All my life, Mom made my birthday special. One year, she made the most decadent gooey chocolate cake I’ve ever tasted. I walked into the house after a long basketball practice, plopped into my chair at the kitchen table and eagerly sliced a piece of that wonderful cake. It tasted like love.
During my first year of college, I lived far away on my birthday. But Mom somehow managed to send a message to the dorm mother who arranged for a chocolate chip creation that I shared with all the girls on my hall.
Mom never forgot birthdays for any of us. She schemed and planned for weeks in order to make the best cake, find the perfect present and make the day special. Then she lustily sang the Happy Birthday song, to ensure that each of her children knew what a special day it was for her, too.
This year, my birthday seemed bittersweet. For two hours, I signed books at my hometown Hastings. It was a great time of connecting with friends and family, talking about Reverend G and sipping an iced chai. Afterwards, my siblings and I feasted at the local Western Sizzlin’ where I treated myself to a dish of blackberry cobbler a la mode.
Then I drove to the nursing home to spend the rest of the evening with Mom. We watched television together as she asked me over and over about my son’s major in college. I didn’t tell her about the book signing, because she would have regretted that she couldn’t come.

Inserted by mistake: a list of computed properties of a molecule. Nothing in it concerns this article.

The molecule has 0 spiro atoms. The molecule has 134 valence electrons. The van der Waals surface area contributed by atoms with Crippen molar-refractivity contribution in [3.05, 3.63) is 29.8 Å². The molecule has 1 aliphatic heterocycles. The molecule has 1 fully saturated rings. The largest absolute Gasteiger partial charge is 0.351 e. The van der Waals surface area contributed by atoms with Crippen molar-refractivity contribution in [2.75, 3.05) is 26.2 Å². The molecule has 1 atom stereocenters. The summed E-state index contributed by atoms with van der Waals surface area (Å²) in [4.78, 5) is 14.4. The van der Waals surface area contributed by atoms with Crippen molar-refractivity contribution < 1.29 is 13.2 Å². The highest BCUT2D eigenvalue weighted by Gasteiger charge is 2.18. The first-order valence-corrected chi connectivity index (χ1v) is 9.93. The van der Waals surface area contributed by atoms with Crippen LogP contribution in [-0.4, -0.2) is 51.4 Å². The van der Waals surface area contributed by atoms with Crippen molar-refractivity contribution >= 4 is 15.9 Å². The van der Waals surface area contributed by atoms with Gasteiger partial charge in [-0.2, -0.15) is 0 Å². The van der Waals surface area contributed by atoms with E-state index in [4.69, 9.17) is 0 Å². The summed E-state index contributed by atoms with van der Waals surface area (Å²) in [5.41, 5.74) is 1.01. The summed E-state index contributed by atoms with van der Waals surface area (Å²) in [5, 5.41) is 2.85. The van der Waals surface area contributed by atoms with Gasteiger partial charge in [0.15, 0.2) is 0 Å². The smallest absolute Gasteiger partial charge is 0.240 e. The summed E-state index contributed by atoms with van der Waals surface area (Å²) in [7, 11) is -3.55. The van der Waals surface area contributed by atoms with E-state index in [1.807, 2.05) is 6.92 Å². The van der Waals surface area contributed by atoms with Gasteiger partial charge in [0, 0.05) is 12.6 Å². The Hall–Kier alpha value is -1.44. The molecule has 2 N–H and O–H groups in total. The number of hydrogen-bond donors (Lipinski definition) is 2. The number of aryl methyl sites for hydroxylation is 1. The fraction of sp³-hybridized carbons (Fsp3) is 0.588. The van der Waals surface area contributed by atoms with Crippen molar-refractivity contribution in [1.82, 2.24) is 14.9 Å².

Every five minutes, she pleaded, “When can I go home? Why can’t I go home? I want to go home.”
No birthday card. No mention of the day. No cake.
I felt guilty for my self-pity, knowing that for me it was only a birthday. For Mom, it’s the rest of her life in a facility and a gradual eating away of her brain by that brutal Alzheimer’s.
But still, I missed the fact that for the first time in my life, October 12 came and went without a birthday acknowledgement from Mom. And there will never be another birthday card from her or a decadent chocolate cake or a colorful balloon. Those days are over.
As I drove back to Kansas, a song on the radio reminded me to hang on to the only One who never changes, the Christ who saved me and now upholds all of us in this Alzheimer’s journey with Mom.
“When my world is shaking, heaven stands. When my heart is breaking, I never leave your hands.”